Saturday, June 5, 2010

Six Of The Best

Mist netting is a little quiet at the moment whilst birds sit tight brooding eggs or young and the males stay on their territory without straying through new parts of the ringing site where the nets might catch them. But there is nest checking and ringing of the nestlings to follow up and that’s what I did this morning when I checked out 9 Swallow nests at Hambleton and Out Rawcliffe. At the first nest I had thought last week there were five young but when I actually took them out for ringing, there were six, all desperate for a feed as the morning’s cleaning out of dogs, horses and chickens kept the parent Swallows from visiting the nest as often as they wanted. When the cockerels finished squaring up there would be more feathers for the Swallows.

Swallow Chicks

Swallow

Swallow

Squaring Up

Of the remaining nests one had not moved on from last week’s lining stage, five nests remain at egg stage of either four or five eggs but I suspect one had been abandoned. A new nest containing two eggs has appeared in an old door-less garage and this may be the pair from the deserted nest. I now go weekly to keep tabs on any changes and ascertain exactly how advanced are the nests with eggs.

At Rawcliffe I ringed four young from a nest where they were at the same stage as the Hambleton birds, with wing feathers still “in pin”, not yet merging from the wing sheaths, or “IP” as the Integrated Population Monitoring and Recording (IPMR) Nest Record code dictates. Another pair on 4 eggs I will check in seven days.

Other birds I saw out here included singing Yellowhammer, Willow Warbler, Whitethroat, Goldfinch and a daytime calling Little Owl from a location I know.

Little Owl

Yellowhammer

On the subject of owls, it seems that several people have been told “in confidence” about a recent breeding pair of Long-eared Owl. Some of the individuals trusted with this information are about the least discreet people imaginable so we can be sure that the secret is now well and truly in the public domain. The nesting Long-eared Owls have had their cover blown at Marton where for the last several weeks they remained undisturbed by the curious, the listers, the pager devotees, the unscrupulous photographers or the simply ignorant, all of whom would target the birds. Perhaps it’s best that one site becomes known in order to spare other locations from endless lines of people gouging paths through the vegetation in order to needlessly gawp. You see, if there’s one pair there are others out there, honest.

Long-eared Owl

15 comments:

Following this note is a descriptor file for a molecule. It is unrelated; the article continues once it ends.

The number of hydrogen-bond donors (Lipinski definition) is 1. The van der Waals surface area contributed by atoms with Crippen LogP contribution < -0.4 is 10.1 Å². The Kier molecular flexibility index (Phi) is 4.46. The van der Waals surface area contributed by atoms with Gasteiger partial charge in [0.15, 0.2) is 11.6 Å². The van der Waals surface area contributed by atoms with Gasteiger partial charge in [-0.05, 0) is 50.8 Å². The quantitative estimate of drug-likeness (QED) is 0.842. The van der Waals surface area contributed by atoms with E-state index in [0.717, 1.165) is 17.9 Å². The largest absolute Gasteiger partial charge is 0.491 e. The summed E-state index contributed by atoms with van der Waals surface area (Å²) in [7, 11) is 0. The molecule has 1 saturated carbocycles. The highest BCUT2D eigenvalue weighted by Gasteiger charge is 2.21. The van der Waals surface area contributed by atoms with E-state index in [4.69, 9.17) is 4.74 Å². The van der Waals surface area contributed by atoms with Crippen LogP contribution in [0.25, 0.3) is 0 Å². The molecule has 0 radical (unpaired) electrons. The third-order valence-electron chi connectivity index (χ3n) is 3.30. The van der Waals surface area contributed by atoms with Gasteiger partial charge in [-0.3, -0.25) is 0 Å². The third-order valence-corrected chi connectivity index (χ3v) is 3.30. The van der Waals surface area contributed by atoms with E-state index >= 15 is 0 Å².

Fleetwood Birder said...

I couldn't agree more Phil. I remember being interrogated years ago about the last confirmed breeding Long-eared Owls in the Fylde because certain individuals wanted to 'tick' them. And you are quite right, there will be more birds out there, if people would get off 'their behinds' and look for them.

Cheers,

Seumus

Stu said...

The same thing happens here too, have to say it doesn't stop them from breeding the next year though...........

I remember a friend finding Long eared Owls in Preston back in the early 80's (still the only one I've ever seen) and we were the only ones who saw it but that was before the growth of photography..............

Birdringal-andalus said...

Dear Phil, in addition to congratulate you for that photo-eared Owl, I'll take one big question:
Who won the fight, the cock small or large ???...
Regards, Fernando.

NatureFootstep said...

so many hungry chicks. They have not hatched here yet. :)

Phil said...

Hola Fernando, The little hombre gave as good as he got but in the end I think they agreed a 0-0 draw.

eileeninmd said...

Wonderful shots of all the birds. I love the owl and the Yellowhammer is beautiful. The swallow chicks are so cute, what a cool sighting!

Mary Howell Cromer said...

Little Owl is marvelous and those Barn Swallow chicks are just lovely, wow how sweet they are~

Mary Howell Cromer said...

Little Owl is marvelous and those Barn Swallow chicks are way too cute, how sweet they are~

Anna said...

Wow that was a great opportunity to capture the baby moment, they are such a lovely birds, I always enjoyed watching them. Anna :)

Unravel said...

The long-eared owl chick is so fluffy! I haven't seen this species yet. I think it's a winter migrant here in southern Japan. Lots of Barn Swallow chicks are fledging around here but still several nests are like yours.

mick said...

I especially like the photo of the chicks in the nest.

Bob Kaufman said...

Lovely photos, Phil. Those swallow chicks must be real hungry. :)

Larry said...

Great shots Phil! Of course the photo of the Swallow chicks made me smile from ear to ear. Nice capture of the parent looking like it is scolding you too.

My favorite though is the Little Owl. Its face reminds me a bit of our Burrowing Owl's face with those white eyebrows. And loving raptors like I do, the Long-eared Owl is a show stopper!

Tabib said...

Six Swallow chicks!.
The most I saw here were three Pacific Swallow Chicks

Paco Sales said...

bellas imagenes las que nos aportas, la primera de los polluelos con la boquita abierta es una preciosidad, buen trabajo. Un abrazo

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